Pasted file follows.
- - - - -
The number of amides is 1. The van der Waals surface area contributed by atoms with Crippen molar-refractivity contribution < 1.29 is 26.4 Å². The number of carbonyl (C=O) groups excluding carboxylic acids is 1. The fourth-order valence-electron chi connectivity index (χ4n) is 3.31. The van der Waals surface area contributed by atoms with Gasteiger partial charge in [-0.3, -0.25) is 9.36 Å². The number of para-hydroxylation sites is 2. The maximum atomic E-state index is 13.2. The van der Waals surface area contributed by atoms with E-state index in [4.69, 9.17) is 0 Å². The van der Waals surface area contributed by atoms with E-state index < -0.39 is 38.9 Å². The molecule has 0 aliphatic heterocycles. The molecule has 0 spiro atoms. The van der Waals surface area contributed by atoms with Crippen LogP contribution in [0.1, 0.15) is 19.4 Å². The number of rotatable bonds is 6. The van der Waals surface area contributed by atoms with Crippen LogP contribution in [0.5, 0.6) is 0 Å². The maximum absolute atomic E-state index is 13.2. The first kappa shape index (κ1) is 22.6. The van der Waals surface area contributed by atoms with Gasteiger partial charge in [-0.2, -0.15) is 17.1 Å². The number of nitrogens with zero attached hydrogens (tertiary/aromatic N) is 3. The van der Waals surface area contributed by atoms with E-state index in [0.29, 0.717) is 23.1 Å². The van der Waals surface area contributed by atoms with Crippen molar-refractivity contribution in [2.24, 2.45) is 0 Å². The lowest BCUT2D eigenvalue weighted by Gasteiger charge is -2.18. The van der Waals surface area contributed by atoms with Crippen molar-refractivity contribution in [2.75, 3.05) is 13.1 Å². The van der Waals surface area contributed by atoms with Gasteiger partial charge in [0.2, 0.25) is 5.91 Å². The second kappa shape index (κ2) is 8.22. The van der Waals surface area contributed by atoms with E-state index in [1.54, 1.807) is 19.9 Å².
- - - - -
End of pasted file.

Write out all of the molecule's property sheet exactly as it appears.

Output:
The number of amides is 1. The van der Waals surface area contributed by atoms with Crippen molar-refractivity contribution < 1.29 is 26.4 Å². The number of carbonyl (C=O) groups excluding carboxylic acids is 1. The fourth-order valence-electron chi connectivity index (χ4n) is 3.31. The van der Waals surface area contributed by atoms with Gasteiger partial charge in [-0.3, -0.25) is 9.36 Å². The number of para-hydroxylation sites is 2. The maximum atomic E-state index is 13.2. The van der Waals surface area contributed by atoms with E-state index in [4.69, 9.17) is 0 Å². The van der Waals surface area contributed by atoms with E-state index < -0.39 is 38.9 Å². The molecule has 0 aliphatic heterocycles. The molecule has 0 spiro atoms. The van der Waals surface area contributed by atoms with Crippen LogP contribution in [0.1, 0.15) is 19.4 Å². The number of rotatable bonds is 6. The van der Waals surface area contributed by atoms with Crippen LogP contribution in [0.5, 0.6) is 0 Å². The maximum absolute atomic E-state index is 13.2. The first kappa shape index (κ1) is 22.6. The van der Waals surface area contributed by atoms with Gasteiger partial charge in [-0.2, -0.15) is 17.1 Å². The number of nitrogens with zero attached hydrogens (tertiary/aromatic N) is 3. The van der Waals surface area contributed by atoms with E-state index in [0.29, 0.717) is 23.1 Å². The van der Waals surface area contributed by atoms with Crippen molar-refractivity contribution in [2.24, 2.45) is 0 Å². The lowest BCUT2D eigenvalue weighted by Gasteiger charge is -2.18. The van der Waals surface area contributed by atoms with Crippen molar-refractivity contribution in [2.75, 3.05) is 13.1 Å². The van der Waals surface area contributed by atoms with Gasteiger partial charge in [0.2, 0.25) is 5.91 Å². The second kappa shape index (κ2) is 8.22. The van der Waals surface area contributed by atoms with E-state index in [1.54, 1.807) is 19.9 Å².